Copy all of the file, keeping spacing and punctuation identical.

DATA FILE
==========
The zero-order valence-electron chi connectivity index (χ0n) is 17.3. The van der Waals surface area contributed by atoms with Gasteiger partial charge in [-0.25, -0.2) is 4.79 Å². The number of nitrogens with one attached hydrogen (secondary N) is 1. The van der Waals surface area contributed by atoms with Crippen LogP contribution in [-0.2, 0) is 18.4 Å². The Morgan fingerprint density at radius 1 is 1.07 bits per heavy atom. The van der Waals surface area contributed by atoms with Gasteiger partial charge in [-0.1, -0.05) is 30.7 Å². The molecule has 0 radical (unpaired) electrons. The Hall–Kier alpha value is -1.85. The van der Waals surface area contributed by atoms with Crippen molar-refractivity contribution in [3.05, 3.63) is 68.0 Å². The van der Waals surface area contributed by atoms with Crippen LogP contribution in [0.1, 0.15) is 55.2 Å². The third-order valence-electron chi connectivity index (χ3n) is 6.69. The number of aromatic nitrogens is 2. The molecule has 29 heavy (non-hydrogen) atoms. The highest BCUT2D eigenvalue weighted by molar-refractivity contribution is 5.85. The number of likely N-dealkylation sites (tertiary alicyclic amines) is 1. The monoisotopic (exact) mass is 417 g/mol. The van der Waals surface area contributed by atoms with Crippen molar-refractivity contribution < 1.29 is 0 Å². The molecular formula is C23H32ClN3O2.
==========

The zero-order valence-electron chi connectivity index (χ0n) is 17.3. The van der Waals surface area contributed by atoms with Gasteiger partial charge in [-0.25, -0.2) is 4.79 Å². The number of nitrogens with one attached hydrogen (secondary N) is 1. The van der Waals surface area contributed by atoms with Crippen LogP contribution in [-0.2, 0) is 18.4 Å². The Morgan fingerprint density at radius 1 is 1.07 bits per heavy atom. The van der Waals surface area contributed by atoms with Gasteiger partial charge in [-0.1, -0.05) is 30.7 Å². The molecule has 0 radical (unpaired) electrons. The Hall–Kier alpha value is -1.85. The van der Waals surface area contributed by atoms with Crippen molar-refractivity contribution in [3.05, 3.63) is 68.0 Å². The van der Waals surface area contributed by atoms with Crippen LogP contribution in [0.1, 0.15) is 55.2 Å². The third-order valence-electron chi connectivity index (χ3n) is 6.69. The number of aromatic nitrogens is 2. The molecule has 29 heavy (non-hydrogen) atoms. The highest BCUT2D eigenvalue weighted by molar-refractivity contribution is 5.85. The number of likely N-dealkylation sites (tertiary alicyclic amines) is 1. The monoisotopic (exact) mass is 417 g/mol. The van der Waals surface area contributed by atoms with Crippen molar-refractivity contribution < 1.29 is 0 Å². The molecular formula is C23H32ClN3O2.